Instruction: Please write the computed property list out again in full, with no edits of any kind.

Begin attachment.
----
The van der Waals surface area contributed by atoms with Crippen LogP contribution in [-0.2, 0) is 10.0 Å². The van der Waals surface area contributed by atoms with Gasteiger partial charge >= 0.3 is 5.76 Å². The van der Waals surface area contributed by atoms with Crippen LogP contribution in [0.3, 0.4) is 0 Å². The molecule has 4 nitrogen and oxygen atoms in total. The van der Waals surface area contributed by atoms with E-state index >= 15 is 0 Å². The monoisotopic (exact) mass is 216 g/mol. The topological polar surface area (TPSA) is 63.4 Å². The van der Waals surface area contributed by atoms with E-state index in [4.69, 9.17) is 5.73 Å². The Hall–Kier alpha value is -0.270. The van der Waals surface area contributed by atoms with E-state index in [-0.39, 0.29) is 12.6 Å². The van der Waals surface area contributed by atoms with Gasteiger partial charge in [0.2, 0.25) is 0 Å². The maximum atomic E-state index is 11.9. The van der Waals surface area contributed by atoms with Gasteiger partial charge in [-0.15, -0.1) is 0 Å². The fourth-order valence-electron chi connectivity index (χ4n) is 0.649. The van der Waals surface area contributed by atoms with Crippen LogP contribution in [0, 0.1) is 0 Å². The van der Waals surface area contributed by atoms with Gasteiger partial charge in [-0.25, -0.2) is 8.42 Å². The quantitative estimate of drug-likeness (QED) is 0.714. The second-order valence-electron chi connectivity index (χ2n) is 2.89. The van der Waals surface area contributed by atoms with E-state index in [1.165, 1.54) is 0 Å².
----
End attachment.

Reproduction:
The van der Waals surface area contributed by atoms with Crippen LogP contribution in [-0.2, 0) is 10.0 Å². The van der Waals surface area contributed by atoms with Gasteiger partial charge >= 0.3 is 5.76 Å². The van der Waals surface area contributed by atoms with Crippen LogP contribution in [0.3, 0.4) is 0 Å². The molecule has 4 nitrogen and oxygen atoms in total. The van der Waals surface area contributed by atoms with E-state index >= 15 is 0 Å². The monoisotopic (exact) mass is 216 g/mol. The topological polar surface area (TPSA) is 63.4 Å². The van der Waals surface area contributed by atoms with E-state index in [4.69, 9.17) is 5.73 Å². The Hall–Kier alpha value is -0.270. The van der Waals surface area contributed by atoms with E-state index in [-0.39, 0.29) is 12.6 Å². The van der Waals surface area contributed by atoms with Gasteiger partial charge in [0.2, 0.25) is 0 Å². The maximum atomic E-state index is 11.9. The van der Waals surface area contributed by atoms with Gasteiger partial charge in [-0.15, -0.1) is 0 Å². The fourth-order valence-electron chi connectivity index (χ4n) is 0.649. The van der Waals surface area contributed by atoms with Crippen LogP contribution in [0, 0.1) is 0 Å². The van der Waals surface area contributed by atoms with Gasteiger partial charge in [-0.25, -0.2) is 8.42 Å². The quantitative estimate of drug-likeness (QED) is 0.714. The second-order valence-electron chi connectivity index (χ2n) is 2.89. The van der Waals surface area contributed by atoms with E-state index in [1.165, 1.54) is 0 Å².